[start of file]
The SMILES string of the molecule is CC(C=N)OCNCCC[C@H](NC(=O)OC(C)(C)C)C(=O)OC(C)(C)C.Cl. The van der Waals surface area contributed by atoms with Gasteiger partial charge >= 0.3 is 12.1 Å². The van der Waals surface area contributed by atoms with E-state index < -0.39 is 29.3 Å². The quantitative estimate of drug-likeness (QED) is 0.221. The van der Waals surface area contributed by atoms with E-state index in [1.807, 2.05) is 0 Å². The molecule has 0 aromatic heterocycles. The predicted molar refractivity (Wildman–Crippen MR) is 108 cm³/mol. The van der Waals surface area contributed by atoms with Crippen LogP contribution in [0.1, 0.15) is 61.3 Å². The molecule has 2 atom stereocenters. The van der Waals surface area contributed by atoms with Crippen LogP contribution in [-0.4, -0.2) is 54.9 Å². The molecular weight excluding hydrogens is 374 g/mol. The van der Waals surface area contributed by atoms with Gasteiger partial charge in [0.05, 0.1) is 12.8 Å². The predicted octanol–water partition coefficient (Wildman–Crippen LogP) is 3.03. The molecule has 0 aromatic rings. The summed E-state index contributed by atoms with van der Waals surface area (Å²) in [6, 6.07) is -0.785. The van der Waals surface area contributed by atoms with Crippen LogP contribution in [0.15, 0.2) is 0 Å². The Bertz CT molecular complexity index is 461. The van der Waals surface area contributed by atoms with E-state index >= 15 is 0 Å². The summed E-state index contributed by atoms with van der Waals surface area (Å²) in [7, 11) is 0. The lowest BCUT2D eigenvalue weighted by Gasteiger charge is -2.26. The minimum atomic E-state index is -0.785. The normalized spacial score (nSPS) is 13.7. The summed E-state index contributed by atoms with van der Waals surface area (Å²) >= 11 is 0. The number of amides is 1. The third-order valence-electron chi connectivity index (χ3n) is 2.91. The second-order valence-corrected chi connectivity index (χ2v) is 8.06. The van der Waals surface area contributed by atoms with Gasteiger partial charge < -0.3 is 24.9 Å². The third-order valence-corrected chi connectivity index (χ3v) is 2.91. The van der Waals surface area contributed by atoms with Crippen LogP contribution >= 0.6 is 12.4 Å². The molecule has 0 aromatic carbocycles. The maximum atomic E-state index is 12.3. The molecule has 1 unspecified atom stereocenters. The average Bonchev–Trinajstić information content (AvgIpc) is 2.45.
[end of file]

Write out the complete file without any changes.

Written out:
The SMILES string of the molecule is CC(C=N)OCNCCC[C@H](NC(=O)OC(C)(C)C)C(=O)OC(C)(C)C.Cl. The van der Waals surface area contributed by atoms with Gasteiger partial charge >= 0.3 is 12.1 Å². The van der Waals surface area contributed by atoms with E-state index < -0.39 is 29.3 Å². The quantitative estimate of drug-likeness (QED) is 0.221. The van der Waals surface area contributed by atoms with E-state index in [1.807, 2.05) is 0 Å². The molecule has 0 aromatic heterocycles. The predicted molar refractivity (Wildman–Crippen MR) is 108 cm³/mol. The van der Waals surface area contributed by atoms with Crippen LogP contribution in [0.1, 0.15) is 61.3 Å². The molecule has 2 atom stereocenters. The van der Waals surface area contributed by atoms with Crippen LogP contribution in [-0.4, -0.2) is 54.9 Å². The molecular weight excluding hydrogens is 374 g/mol. The van der Waals surface area contributed by atoms with Gasteiger partial charge in [0.05, 0.1) is 12.8 Å². The predicted octanol–water partition coefficient (Wildman–Crippen LogP) is 3.03. The molecule has 0 aromatic rings. The summed E-state index contributed by atoms with van der Waals surface area (Å²) in [6, 6.07) is -0.785. The van der Waals surface area contributed by atoms with Crippen LogP contribution in [0.15, 0.2) is 0 Å². The Bertz CT molecular complexity index is 461. The van der Waals surface area contributed by atoms with E-state index >= 15 is 0 Å². The summed E-state index contributed by atoms with van der Waals surface area (Å²) in [7, 11) is 0. The lowest BCUT2D eigenvalue weighted by Gasteiger charge is -2.26. The minimum atomic E-state index is -0.785. The normalized spacial score (nSPS) is 13.7. The summed E-state index contributed by atoms with van der Waals surface area (Å²) >= 11 is 0. The number of amides is 1. The third-order valence-electron chi connectivity index (χ3n) is 2.91. The second-order valence-corrected chi connectivity index (χ2v) is 8.06. The van der Waals surface area contributed by atoms with Gasteiger partial charge < -0.3 is 24.9 Å². The third-order valence-corrected chi connectivity index (χ3v) is 2.91. The van der Waals surface area contributed by atoms with Crippen LogP contribution >= 0.6 is 12.4 Å². The molecule has 0 aromatic carbocycles. The maximum atomic E-state index is 12.3. The molecule has 1 unspecified atom stereocenters. The average Bonchev–Trinajstić information content (AvgIpc) is 2.45.